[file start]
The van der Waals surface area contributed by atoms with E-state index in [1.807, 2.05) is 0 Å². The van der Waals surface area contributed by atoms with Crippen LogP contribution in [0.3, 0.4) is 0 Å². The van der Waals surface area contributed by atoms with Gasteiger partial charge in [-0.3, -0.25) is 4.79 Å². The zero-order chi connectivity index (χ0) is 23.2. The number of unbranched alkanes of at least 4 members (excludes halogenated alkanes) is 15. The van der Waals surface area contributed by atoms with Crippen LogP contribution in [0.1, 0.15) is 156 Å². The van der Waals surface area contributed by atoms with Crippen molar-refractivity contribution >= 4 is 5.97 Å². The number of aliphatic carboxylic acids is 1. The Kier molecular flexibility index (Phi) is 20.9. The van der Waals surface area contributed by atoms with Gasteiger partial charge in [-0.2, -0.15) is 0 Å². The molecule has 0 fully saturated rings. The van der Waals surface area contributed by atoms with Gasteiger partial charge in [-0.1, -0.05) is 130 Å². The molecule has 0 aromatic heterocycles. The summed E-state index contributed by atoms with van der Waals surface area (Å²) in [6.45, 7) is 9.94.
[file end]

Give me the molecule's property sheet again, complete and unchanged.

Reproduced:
The van der Waals surface area contributed by atoms with E-state index in [1.807, 2.05) is 0 Å². The van der Waals surface area contributed by atoms with Crippen LogP contribution in [0.3, 0.4) is 0 Å². The van der Waals surface area contributed by atoms with Gasteiger partial charge in [-0.3, -0.25) is 4.79 Å². The zero-order chi connectivity index (χ0) is 23.2. The number of unbranched alkanes of at least 4 members (excludes halogenated alkanes) is 15. The van der Waals surface area contributed by atoms with Crippen LogP contribution in [0.1, 0.15) is 156 Å². The van der Waals surface area contributed by atoms with Crippen molar-refractivity contribution >= 4 is 5.97 Å². The number of aliphatic carboxylic acids is 1. The Kier molecular flexibility index (Phi) is 20.9. The van der Waals surface area contributed by atoms with Gasteiger partial charge in [-0.2, -0.15) is 0 Å². The molecule has 0 fully saturated rings. The van der Waals surface area contributed by atoms with Gasteiger partial charge in [-0.1, -0.05) is 130 Å². The molecule has 0 aromatic heterocycles. The summed E-state index contributed by atoms with van der Waals surface area (Å²) in [6.45, 7) is 9.94.